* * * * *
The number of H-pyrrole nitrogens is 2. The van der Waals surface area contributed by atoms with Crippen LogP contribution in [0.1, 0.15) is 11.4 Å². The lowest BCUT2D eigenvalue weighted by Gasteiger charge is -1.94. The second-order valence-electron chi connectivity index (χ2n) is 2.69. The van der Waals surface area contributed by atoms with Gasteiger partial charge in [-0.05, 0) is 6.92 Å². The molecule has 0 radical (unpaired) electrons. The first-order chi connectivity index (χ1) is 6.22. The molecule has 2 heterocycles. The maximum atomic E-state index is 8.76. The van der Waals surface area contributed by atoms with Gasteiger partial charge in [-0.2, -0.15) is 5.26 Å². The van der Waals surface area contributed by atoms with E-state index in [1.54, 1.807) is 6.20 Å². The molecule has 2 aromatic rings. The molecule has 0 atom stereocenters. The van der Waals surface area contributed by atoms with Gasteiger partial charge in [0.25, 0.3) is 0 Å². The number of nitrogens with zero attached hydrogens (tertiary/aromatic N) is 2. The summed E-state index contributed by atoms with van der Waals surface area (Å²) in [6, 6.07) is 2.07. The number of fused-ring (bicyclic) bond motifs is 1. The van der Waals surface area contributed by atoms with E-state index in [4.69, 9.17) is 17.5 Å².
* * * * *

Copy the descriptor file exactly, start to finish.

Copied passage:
The number of H-pyrrole nitrogens is 2. The van der Waals surface area contributed by atoms with Crippen LogP contribution in [0.1, 0.15) is 11.4 Å². The lowest BCUT2D eigenvalue weighted by Gasteiger charge is -1.94. The second-order valence-electron chi connectivity index (χ2n) is 2.69. The van der Waals surface area contributed by atoms with Gasteiger partial charge in [-0.05, 0) is 6.92 Å². The molecule has 0 radical (unpaired) electrons. The first-order chi connectivity index (χ1) is 6.22. The molecule has 2 heterocycles. The maximum atomic E-state index is 8.76. The van der Waals surface area contributed by atoms with Gasteiger partial charge in [-0.2, -0.15) is 5.26 Å². The van der Waals surface area contributed by atoms with E-state index in [1.54, 1.807) is 6.20 Å². The molecule has 2 aromatic rings. The molecule has 0 atom stereocenters. The van der Waals surface area contributed by atoms with Gasteiger partial charge in [0.25, 0.3) is 0 Å². The number of nitrogens with zero attached hydrogens (tertiary/aromatic N) is 2. The summed E-state index contributed by atoms with van der Waals surface area (Å²) in [6, 6.07) is 2.07. The number of fused-ring (bicyclic) bond motifs is 1. The van der Waals surface area contributed by atoms with E-state index in [4.69, 9.17) is 17.5 Å².